8 Ways To Improve Your Conference Experience

One of the best ways that I’ve found to experience exponential growth is through attending conferences and workshops. There, you are able to hear from thought leaders in your areas of interest.

Listening and seeing the speakers are only one part of the experience. And probably the least productive way to grow.

Have a better conference experience

Image by Jim Lupack

My personal experience has been that there’s only so much I can take in from long sessions of speakers. Eventually, those speaking seem to drone on or say the same things.

Not that this isn’t good content. My attention can only be held for so long.

Then I need something more. I crave interactions. That doesn’t come from listening to speakers.

There’s more to getting more out of attending a conference than speaking. The next time you go to a conference, try the following:

Ways To Improve Your Conference Experience

1. Create a list of influential people you want to meet: Conferences bring out the biggest and brightest speakers. They also bring out people who are interested in growing and becoming the best in their fields.

Many of these people aren’t on the stage. They’re in the crowd.

Just like you.

Before the conference, hop on social media and see if you can find any other influencers who are going to be attending. Add 3-5 of these people to your list of “Must-meet” people at the conference.

Reach out to them beforehand and try to put something together.

2. Host an influencers meetup: I’ve attended the last 5 Catalyst Atlanta Leadership Conferences. The last 2 years, I’ve done something I’d never done before.

I partnered with leadership expert Paul Sohn and hosted the Catalyst Blogger Meetup. And I’m partnering with him for this year’s Catalyst blogger meetup.

Neither Paul nor I are from the Atlanta area. That didn’t matter.

We were still able to secure a venue, have publishers send us great swag, and get 20+ people to attend the meetups.

During these meetups, attendees were able to rub shoulders with Paul, myself, Barnabas Piper, Chester Goad, and other influential leaders.

Don’t let the fact that you’re not from the area hold you back. You can still host a meetup.

3. Hang out in the hallways: Listening to the creative speakers that a conference brings in can be overwhelming. You almost feel like you’re being hit by a firehose of content.

Others are feeling the same way. Some of those are stepping out of the main conference area and hanging out in the hallways.

You don’t have to stay in the auditorium. You can slip out and meet those who are in the hallways.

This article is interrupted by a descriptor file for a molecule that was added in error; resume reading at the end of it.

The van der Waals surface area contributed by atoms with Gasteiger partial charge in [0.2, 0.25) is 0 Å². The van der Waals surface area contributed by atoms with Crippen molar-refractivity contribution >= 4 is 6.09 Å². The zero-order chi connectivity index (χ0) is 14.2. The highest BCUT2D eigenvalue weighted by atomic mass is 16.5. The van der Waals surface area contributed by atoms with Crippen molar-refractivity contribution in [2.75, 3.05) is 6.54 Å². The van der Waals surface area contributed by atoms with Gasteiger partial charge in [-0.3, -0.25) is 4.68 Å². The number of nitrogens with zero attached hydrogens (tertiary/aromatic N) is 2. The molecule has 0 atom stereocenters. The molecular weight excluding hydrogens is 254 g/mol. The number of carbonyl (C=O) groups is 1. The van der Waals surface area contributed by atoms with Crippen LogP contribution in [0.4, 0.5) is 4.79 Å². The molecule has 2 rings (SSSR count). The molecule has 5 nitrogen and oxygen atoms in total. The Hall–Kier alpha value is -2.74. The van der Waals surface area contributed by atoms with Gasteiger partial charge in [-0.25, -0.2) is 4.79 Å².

You’ll never know who you’ll meet.

4. Go by yourself: When we attend conferences with those we know, we tend to stick with those people.

It’s much harder to branch out and meet new people when you’re in a group you’re comfortable with. This can be a problem.

One of the best things about conferences is the opportunity to meet new people.

Go to the conference by yourself. If that’s not a possibility, be willing to step away from the people you went with the talk with strangers.

5. Get off your phone: Phones are a great technology that allows us to stay connected with others. You can take notes with them. You can even record sessions to listen to again

They’re also a great way to ignore others.

Tuck your phone away. Stick it in your pocket or in your briefcase.

Pull out a physical pad of paper. Take out that fancy pen. Use your these tools to take notes.

Not only will this free you up to think through what you’re taking notes on, you will look more engaged.

6. Find an after-party: Much like hosting your own meetup to interact with conference attendees, you can search for an after-party that’s happening.

This frees you up to be an attendee rather than a host.

You can feel free to mingle and go through the crowd of others who joined the event.

It’s a great time to engage in conversations and find others who you can help.

7. Talk about what you’ve learned with others: While I may recommend going to a conference by yourself, I know that’s not always a possibility. Sometimes you have to go with a group.

If you do, that’s the perfect opportunity to share what you’ve learned with others.

Bounce your takeaways off of one another. See what your teammates learned that you may have missed. Then share what you learned and help them with what they missed.

8. Review your notes: Last, but certainly not least, review your notes.

You took them for a reason. Because you wanted to remember what was said.

Too often we throw our notes into a jumbled pile of notebooks, never to see the light of day again.

Don’t fall into that trap. Be ready to review your notes when you return home. Then review again 3-6 months down the road.

You’ll be amazed at how much content you’ve forgotten in that short period of time. Don’t let it go to waste.

Speaking of making the most out of attending conferences, will I see you at Catalyst Atlanta October 5-7th? It’s taking place in Atlanta and you won’t walk away disappointed.

If you’re planning on going and haven’t purchased your ticket, don’t miss your chance to get an ADDITIONAL 25% off. Go HERE to get your special pricing.

Question: How are you making the most out of your conference experiences? Share your tips in the comment section below.

Please note: I reserve the right to delete comments that are offensive or off-topic.